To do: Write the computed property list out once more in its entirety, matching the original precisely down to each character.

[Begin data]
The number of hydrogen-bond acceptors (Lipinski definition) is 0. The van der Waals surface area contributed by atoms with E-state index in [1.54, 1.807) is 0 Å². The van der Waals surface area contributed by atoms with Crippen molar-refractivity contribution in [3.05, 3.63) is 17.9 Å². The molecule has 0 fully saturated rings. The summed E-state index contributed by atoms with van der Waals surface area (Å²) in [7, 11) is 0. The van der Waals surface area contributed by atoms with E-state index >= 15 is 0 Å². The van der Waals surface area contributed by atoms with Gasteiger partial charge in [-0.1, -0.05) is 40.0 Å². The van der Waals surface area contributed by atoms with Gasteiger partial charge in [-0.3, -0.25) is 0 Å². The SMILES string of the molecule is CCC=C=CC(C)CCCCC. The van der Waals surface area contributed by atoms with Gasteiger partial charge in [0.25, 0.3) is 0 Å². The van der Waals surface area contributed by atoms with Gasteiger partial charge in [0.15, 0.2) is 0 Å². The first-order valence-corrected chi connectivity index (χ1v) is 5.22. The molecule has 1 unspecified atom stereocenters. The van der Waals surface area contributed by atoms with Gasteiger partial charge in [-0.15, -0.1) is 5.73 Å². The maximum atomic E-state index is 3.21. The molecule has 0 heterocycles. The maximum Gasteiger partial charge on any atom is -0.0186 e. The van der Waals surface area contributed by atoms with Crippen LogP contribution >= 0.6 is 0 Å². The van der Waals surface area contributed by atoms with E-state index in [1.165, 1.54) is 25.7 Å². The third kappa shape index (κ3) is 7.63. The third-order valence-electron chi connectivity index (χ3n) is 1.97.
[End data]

The number of hydrogen-bond acceptors (Lipinski definition) is 0. The van der Waals surface area contributed by atoms with E-state index in [1.54, 1.807) is 0 Å². The van der Waals surface area contributed by atoms with Crippen molar-refractivity contribution in [3.05, 3.63) is 17.9 Å². The molecule has 0 fully saturated rings. The summed E-state index contributed by atoms with van der Waals surface area (Å²) in [7, 11) is 0. The van der Waals surface area contributed by atoms with E-state index >= 15 is 0 Å². The van der Waals surface area contributed by atoms with Gasteiger partial charge in [-0.1, -0.05) is 40.0 Å². The van der Waals surface area contributed by atoms with Gasteiger partial charge in [-0.3, -0.25) is 0 Å². The SMILES string of the molecule is CCC=C=CC(C)CCCCC. The van der Waals surface area contributed by atoms with Gasteiger partial charge in [0.25, 0.3) is 0 Å². The van der Waals surface area contributed by atoms with Gasteiger partial charge in [0.15, 0.2) is 0 Å². The first-order valence-corrected chi connectivity index (χ1v) is 5.22. The molecule has 1 unspecified atom stereocenters. The van der Waals surface area contributed by atoms with Gasteiger partial charge in [-0.15, -0.1) is 5.73 Å². The maximum atomic E-state index is 3.21. The molecule has 0 heterocycles. The maximum Gasteiger partial charge on any atom is -0.0186 e. The van der Waals surface area contributed by atoms with Crippen LogP contribution >= 0.6 is 0 Å². The van der Waals surface area contributed by atoms with E-state index in [1.165, 1.54) is 25.7 Å². The third kappa shape index (κ3) is 7.63. The third-order valence-electron chi connectivity index (χ3n) is 1.97.